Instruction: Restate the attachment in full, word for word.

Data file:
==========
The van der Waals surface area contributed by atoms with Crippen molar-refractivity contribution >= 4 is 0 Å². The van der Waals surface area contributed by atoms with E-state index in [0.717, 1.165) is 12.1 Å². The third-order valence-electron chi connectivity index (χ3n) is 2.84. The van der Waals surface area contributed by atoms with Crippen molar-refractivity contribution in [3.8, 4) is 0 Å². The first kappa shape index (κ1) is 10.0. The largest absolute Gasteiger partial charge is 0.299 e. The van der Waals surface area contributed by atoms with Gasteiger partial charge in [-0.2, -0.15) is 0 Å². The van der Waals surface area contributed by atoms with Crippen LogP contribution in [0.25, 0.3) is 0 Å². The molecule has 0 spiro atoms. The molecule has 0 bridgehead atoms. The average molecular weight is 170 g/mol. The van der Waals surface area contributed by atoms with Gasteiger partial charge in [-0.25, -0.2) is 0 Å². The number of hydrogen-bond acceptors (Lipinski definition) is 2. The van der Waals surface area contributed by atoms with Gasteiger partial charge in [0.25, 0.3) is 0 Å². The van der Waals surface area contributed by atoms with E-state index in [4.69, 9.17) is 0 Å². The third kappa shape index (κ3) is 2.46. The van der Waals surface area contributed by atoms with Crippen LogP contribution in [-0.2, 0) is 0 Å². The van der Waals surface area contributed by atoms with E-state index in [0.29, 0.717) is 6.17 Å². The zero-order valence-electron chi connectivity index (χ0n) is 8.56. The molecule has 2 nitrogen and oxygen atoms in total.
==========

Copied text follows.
The van der Waals surface area contributed by atoms with Crippen molar-refractivity contribution >= 4 is 0 Å². The van der Waals surface area contributed by atoms with E-state index in [0.717, 1.165) is 12.1 Å². The third-order valence-electron chi connectivity index (χ3n) is 2.84. The van der Waals surface area contributed by atoms with Crippen molar-refractivity contribution in [3.8, 4) is 0 Å². The first kappa shape index (κ1) is 10.0. The largest absolute Gasteiger partial charge is 0.299 e. The van der Waals surface area contributed by atoms with Gasteiger partial charge in [-0.2, -0.15) is 0 Å². The van der Waals surface area contributed by atoms with Crippen LogP contribution in [0.25, 0.3) is 0 Å². The molecule has 0 spiro atoms. The molecule has 0 bridgehead atoms. The average molecular weight is 170 g/mol. The van der Waals surface area contributed by atoms with Gasteiger partial charge in [-0.25, -0.2) is 0 Å². The number of hydrogen-bond acceptors (Lipinski definition) is 2. The van der Waals surface area contributed by atoms with Gasteiger partial charge in [0.25, 0.3) is 0 Å². The van der Waals surface area contributed by atoms with E-state index in [4.69, 9.17) is 0 Å². The third kappa shape index (κ3) is 2.46. The van der Waals surface area contributed by atoms with Crippen LogP contribution in [-0.2, 0) is 0 Å². The van der Waals surface area contributed by atoms with E-state index in [0.29, 0.717) is 6.17 Å². The zero-order valence-electron chi connectivity index (χ0n) is 8.56. The molecule has 2 nitrogen and oxygen atoms in total.